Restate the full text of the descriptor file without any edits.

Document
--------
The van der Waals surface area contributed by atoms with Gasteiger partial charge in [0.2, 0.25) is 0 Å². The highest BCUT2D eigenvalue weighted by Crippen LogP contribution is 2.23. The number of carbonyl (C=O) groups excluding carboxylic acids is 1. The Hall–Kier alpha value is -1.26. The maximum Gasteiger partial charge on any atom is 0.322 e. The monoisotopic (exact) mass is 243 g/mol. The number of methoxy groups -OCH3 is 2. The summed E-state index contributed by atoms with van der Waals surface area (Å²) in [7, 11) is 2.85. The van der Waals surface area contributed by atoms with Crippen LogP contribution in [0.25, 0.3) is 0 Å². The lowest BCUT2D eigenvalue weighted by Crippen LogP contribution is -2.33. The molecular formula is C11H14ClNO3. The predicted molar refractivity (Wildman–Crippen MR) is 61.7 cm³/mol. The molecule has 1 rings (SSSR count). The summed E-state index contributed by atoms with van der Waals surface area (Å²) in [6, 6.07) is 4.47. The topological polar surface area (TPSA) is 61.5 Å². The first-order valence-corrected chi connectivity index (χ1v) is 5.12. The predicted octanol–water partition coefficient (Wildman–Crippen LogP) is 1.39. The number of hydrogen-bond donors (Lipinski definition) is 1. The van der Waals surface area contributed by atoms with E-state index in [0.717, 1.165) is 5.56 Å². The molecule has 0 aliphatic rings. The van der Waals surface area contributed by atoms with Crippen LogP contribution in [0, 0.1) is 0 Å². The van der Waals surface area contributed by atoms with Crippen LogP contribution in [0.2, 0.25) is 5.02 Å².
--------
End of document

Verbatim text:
The van der Waals surface area contributed by atoms with Gasteiger partial charge in [0.2, 0.25) is 0 Å². The highest BCUT2D eigenvalue weighted by Crippen LogP contribution is 2.23. The number of carbonyl (C=O) groups excluding carboxylic acids is 1. The Hall–Kier alpha value is -1.26. The maximum Gasteiger partial charge on any atom is 0.322 e. The monoisotopic (exact) mass is 243 g/mol. The number of methoxy groups -OCH3 is 2. The summed E-state index contributed by atoms with van der Waals surface area (Å²) in [7, 11) is 2.85. The van der Waals surface area contributed by atoms with Crippen LogP contribution in [0.25, 0.3) is 0 Å². The lowest BCUT2D eigenvalue weighted by Crippen LogP contribution is -2.33. The molecular formula is C11H14ClNO3. The predicted molar refractivity (Wildman–Crippen MR) is 61.7 cm³/mol. The molecule has 1 rings (SSSR count). The summed E-state index contributed by atoms with van der Waals surface area (Å²) in [6, 6.07) is 4.47. The topological polar surface area (TPSA) is 61.5 Å². The first-order valence-corrected chi connectivity index (χ1v) is 5.12. The predicted octanol–water partition coefficient (Wildman–Crippen LogP) is 1.39. The number of hydrogen-bond donors (Lipinski definition) is 1. The van der Waals surface area contributed by atoms with E-state index in [0.717, 1.165) is 5.56 Å². The molecule has 0 aliphatic rings. The van der Waals surface area contributed by atoms with Crippen LogP contribution in [0, 0.1) is 0 Å². The van der Waals surface area contributed by atoms with Crippen LogP contribution in [0.2, 0.25) is 5.02 Å².